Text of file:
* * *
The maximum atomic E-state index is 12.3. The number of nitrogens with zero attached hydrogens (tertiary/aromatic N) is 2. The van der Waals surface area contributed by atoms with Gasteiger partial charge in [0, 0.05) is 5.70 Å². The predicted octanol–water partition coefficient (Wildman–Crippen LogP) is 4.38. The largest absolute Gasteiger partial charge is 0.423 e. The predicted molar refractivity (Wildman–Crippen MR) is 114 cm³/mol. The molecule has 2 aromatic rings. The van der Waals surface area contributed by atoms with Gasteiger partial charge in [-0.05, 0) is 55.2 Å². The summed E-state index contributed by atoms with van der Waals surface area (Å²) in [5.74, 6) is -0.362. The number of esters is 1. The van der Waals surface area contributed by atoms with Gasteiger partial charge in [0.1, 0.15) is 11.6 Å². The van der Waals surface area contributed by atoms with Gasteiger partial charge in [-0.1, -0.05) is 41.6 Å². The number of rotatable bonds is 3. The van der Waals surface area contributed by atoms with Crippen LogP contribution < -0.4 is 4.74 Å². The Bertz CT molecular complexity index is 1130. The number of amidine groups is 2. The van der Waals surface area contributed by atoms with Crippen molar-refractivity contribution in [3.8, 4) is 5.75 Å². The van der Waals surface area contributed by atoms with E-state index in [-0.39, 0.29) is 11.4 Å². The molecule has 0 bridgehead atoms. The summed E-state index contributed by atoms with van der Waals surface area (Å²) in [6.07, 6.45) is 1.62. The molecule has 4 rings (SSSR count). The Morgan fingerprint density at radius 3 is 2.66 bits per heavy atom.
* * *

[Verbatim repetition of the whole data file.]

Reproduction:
The maximum atomic E-state index is 12.3. The number of nitrogens with zero attached hydrogens (tertiary/aromatic N) is 2. The van der Waals surface area contributed by atoms with Gasteiger partial charge in [0, 0.05) is 5.70 Å². The predicted octanol–water partition coefficient (Wildman–Crippen LogP) is 4.38. The largest absolute Gasteiger partial charge is 0.423 e. The predicted molar refractivity (Wildman–Crippen MR) is 114 cm³/mol. The molecule has 2 aromatic rings. The van der Waals surface area contributed by atoms with Gasteiger partial charge in [-0.05, 0) is 55.2 Å². The summed E-state index contributed by atoms with van der Waals surface area (Å²) in [5.74, 6) is -0.362. The number of esters is 1. The van der Waals surface area contributed by atoms with Gasteiger partial charge in [0.1, 0.15) is 11.6 Å². The van der Waals surface area contributed by atoms with Gasteiger partial charge in [-0.1, -0.05) is 41.6 Å². The number of rotatable bonds is 3. The van der Waals surface area contributed by atoms with Crippen LogP contribution < -0.4 is 4.74 Å². The Bertz CT molecular complexity index is 1130. The number of amidine groups is 2. The van der Waals surface area contributed by atoms with Crippen molar-refractivity contribution in [3.8, 4) is 5.75 Å². The van der Waals surface area contributed by atoms with E-state index in [-0.39, 0.29) is 11.4 Å². The molecule has 0 bridgehead atoms. The summed E-state index contributed by atoms with van der Waals surface area (Å²) in [6.07, 6.45) is 1.62. The molecule has 4 rings (SSSR count). The Morgan fingerprint density at radius 3 is 2.66 bits per heavy atom.